Question forms part of
Other interview questions that are similar
What was the last error you made?
Have you ever been part of a failing team?
What areas do you believe you are weakest in?
After you have made a mistake, how do you ensure you don’t repeat the same error in the future?
What the interviewer is looking for by asking this question
No this is not a trick question. But it is not as straight forward as it seems on the surface.
The interviewer is not as interested in the mistake that you made but rather how you handled the situation once the mistake was realised.
- Did you attempt to cover up your mistake?
- Did you draw attention to your mistake?
- Did you, successfully, fix your mistake?
- Did you change how you approached the task in the future to prevent re-occurrence of the mistake?
All of these things will be running through the interviewers mind when you are answering this question.
The interviewer is less interested in the actual mistake* than they are in how you handled yourself in the face of the mistake being realised and what, if any, steps you took to fix the mistake and learn from the experience to prevent similar issues going forward.
*That said the interviewer is going to raise an eyebrow if you talk about a particularly devastating mistake so try to keep it minor (no showstoppers!)
The best approach to answering this question
This is a “Tell me about a time” question. As with all questions phrased in this manner your answer is going to require sharing an example from your experience. I always recommend that when answering questions like this that you follow the B-STAR technique.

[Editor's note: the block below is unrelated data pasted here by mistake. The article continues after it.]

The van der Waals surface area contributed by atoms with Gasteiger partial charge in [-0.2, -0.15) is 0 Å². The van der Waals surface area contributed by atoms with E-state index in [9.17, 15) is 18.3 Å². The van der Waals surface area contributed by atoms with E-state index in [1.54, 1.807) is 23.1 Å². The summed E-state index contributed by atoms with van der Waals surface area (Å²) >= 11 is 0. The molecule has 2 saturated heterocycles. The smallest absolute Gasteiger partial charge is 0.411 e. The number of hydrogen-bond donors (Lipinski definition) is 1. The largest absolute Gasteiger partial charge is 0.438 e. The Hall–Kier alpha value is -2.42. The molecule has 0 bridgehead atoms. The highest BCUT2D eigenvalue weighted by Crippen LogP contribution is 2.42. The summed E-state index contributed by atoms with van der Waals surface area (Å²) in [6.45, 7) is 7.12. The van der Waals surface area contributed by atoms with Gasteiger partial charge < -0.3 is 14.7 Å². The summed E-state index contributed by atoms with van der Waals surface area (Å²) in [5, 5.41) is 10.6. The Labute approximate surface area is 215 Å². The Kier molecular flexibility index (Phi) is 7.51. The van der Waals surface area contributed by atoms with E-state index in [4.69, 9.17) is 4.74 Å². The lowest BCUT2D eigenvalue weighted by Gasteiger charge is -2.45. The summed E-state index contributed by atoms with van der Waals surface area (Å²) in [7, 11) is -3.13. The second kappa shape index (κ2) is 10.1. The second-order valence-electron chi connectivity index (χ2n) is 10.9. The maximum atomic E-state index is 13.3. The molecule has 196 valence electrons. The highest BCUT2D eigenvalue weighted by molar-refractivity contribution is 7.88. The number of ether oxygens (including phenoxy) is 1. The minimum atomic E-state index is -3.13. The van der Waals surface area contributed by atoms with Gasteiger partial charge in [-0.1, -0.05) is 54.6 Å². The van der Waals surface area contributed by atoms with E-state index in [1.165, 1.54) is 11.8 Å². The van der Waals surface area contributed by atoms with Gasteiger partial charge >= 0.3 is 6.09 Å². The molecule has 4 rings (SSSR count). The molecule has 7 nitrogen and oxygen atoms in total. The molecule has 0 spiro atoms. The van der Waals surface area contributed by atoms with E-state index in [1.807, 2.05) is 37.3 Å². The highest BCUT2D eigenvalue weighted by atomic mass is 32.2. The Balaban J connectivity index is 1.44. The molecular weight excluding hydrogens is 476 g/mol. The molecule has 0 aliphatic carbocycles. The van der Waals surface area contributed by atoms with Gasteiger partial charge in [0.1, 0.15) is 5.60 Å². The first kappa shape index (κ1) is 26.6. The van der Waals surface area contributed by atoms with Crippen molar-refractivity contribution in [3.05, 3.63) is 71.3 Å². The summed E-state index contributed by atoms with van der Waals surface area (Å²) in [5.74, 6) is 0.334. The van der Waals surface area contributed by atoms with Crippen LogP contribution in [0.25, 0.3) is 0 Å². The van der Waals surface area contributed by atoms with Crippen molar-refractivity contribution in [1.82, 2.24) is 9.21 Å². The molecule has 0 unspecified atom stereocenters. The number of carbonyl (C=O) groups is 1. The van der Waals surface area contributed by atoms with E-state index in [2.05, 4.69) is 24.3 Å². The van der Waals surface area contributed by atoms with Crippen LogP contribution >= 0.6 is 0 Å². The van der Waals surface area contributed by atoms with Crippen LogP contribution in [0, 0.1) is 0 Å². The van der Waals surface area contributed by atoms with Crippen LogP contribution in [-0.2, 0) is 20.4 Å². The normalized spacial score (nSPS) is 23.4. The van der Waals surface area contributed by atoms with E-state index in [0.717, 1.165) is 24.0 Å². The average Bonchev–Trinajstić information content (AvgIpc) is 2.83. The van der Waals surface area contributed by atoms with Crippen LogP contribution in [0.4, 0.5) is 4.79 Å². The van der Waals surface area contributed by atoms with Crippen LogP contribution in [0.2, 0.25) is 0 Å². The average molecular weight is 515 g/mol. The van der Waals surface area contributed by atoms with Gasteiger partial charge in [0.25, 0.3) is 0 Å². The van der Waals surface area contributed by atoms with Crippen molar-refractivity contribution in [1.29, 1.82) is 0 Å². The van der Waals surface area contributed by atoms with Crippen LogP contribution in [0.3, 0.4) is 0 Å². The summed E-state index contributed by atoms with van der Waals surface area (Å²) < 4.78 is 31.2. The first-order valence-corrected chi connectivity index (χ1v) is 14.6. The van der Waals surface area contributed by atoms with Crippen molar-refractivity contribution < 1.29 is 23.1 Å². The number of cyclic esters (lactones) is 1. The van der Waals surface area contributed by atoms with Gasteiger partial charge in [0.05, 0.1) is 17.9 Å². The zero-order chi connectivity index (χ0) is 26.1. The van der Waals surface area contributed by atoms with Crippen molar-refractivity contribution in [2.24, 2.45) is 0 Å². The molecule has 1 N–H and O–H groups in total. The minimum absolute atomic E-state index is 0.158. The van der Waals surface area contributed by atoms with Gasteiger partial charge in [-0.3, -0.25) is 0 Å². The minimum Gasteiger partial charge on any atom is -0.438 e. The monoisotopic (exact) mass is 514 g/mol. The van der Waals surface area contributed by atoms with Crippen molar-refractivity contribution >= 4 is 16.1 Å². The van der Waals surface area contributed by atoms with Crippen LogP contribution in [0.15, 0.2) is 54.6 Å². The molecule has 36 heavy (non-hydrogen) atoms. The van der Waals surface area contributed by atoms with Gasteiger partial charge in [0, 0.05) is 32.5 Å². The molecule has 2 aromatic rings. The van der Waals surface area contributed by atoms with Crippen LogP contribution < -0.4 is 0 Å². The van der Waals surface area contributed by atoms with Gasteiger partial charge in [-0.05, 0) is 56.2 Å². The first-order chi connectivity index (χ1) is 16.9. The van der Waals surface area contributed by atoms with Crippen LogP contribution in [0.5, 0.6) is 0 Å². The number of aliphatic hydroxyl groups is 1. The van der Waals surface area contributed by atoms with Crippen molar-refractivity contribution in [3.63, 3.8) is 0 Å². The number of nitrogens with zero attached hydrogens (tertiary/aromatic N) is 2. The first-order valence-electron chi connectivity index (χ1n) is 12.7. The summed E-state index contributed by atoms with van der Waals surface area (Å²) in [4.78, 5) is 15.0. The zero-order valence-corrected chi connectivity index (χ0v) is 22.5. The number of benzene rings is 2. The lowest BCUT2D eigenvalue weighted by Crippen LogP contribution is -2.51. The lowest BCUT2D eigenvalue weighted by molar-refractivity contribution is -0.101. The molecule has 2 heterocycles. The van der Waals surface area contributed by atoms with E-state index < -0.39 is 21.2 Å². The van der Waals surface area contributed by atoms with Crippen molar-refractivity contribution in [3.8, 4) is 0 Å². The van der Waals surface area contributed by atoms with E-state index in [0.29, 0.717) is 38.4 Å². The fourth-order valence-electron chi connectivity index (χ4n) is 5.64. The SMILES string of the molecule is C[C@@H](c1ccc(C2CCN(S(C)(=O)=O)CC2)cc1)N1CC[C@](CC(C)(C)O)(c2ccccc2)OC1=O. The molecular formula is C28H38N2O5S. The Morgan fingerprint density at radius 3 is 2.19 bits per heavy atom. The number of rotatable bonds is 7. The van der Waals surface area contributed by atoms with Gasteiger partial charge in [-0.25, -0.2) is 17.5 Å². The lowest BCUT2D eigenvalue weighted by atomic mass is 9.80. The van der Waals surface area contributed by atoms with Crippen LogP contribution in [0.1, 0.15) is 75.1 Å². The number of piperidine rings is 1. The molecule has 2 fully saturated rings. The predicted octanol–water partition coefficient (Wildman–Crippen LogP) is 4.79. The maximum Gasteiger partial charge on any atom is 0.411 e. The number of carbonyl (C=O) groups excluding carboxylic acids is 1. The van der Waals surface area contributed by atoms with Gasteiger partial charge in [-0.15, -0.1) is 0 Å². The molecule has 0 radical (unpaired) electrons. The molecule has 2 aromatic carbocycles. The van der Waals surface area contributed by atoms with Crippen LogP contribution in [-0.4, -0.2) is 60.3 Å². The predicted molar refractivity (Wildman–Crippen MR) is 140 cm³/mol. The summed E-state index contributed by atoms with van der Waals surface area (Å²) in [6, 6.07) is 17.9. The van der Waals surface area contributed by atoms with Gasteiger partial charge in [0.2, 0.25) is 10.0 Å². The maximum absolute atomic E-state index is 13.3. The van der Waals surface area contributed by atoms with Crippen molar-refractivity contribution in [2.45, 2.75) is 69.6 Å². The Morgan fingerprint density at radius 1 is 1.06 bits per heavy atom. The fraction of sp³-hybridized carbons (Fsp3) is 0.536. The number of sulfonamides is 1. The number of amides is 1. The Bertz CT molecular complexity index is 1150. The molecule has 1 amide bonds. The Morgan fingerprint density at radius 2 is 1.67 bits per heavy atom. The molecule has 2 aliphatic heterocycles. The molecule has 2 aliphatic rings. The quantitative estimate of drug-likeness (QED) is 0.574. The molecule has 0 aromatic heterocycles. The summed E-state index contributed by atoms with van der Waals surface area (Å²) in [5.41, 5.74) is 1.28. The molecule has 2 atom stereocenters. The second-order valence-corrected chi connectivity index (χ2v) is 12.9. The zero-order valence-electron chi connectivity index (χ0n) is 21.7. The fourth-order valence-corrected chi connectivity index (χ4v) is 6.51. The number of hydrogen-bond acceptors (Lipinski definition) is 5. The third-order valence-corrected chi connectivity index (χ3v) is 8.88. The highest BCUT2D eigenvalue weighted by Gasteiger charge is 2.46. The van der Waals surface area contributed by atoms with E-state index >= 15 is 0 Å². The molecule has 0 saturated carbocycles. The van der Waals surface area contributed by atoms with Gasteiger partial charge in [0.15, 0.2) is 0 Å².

Let’s see how this method would work on this question:
B – Belief – What are your thoughts/feelings on the matter? – Explain to the interviewer how you feel about making mistakes (presumably not great). Talk about how when you realise a mistake has been made that you seek to highlight and correct the mistake at the earliest possible opportunity. Once the damage from the mistake has been reversed (or minimised) then you look to see the root cause of the failing and take steps to prevent re-occurrence.
S – Situation – What was going on? And what was the mistake? – Set the scene for the interviewer. It is important to remember at this point that this is still an interview, and is under a time restraint. So don’t spend too much of your time describing the issue, if possible make your example very easy to understand – simple project, simple mistake.
T – Task – What was your responsibility at the time? – Talk about what your role in the situation was. What tasks were you responsible for in the original project, in making the mistake and in the clean-up. Good answers will touch upon how you took a pro-active role in helping to fix your mistake.
A – Activity (or Actions) – What steps did you take? – Upon realising your mistake what did you do? Run through each activity you completed while conveying to the interviewer why you believed these steps to be necessary. This part of the question should form the bulk of your answer.
R – Results – How did it all turn out? – What was the end result? Again, this is an interview so let’s try to keep it simple and say that the end result was positive. The mistake was spotted, you owned up to it, you were pro-active in getting the issue remedied and finally you enacted some changes to how you work to prevent the issue from happening again.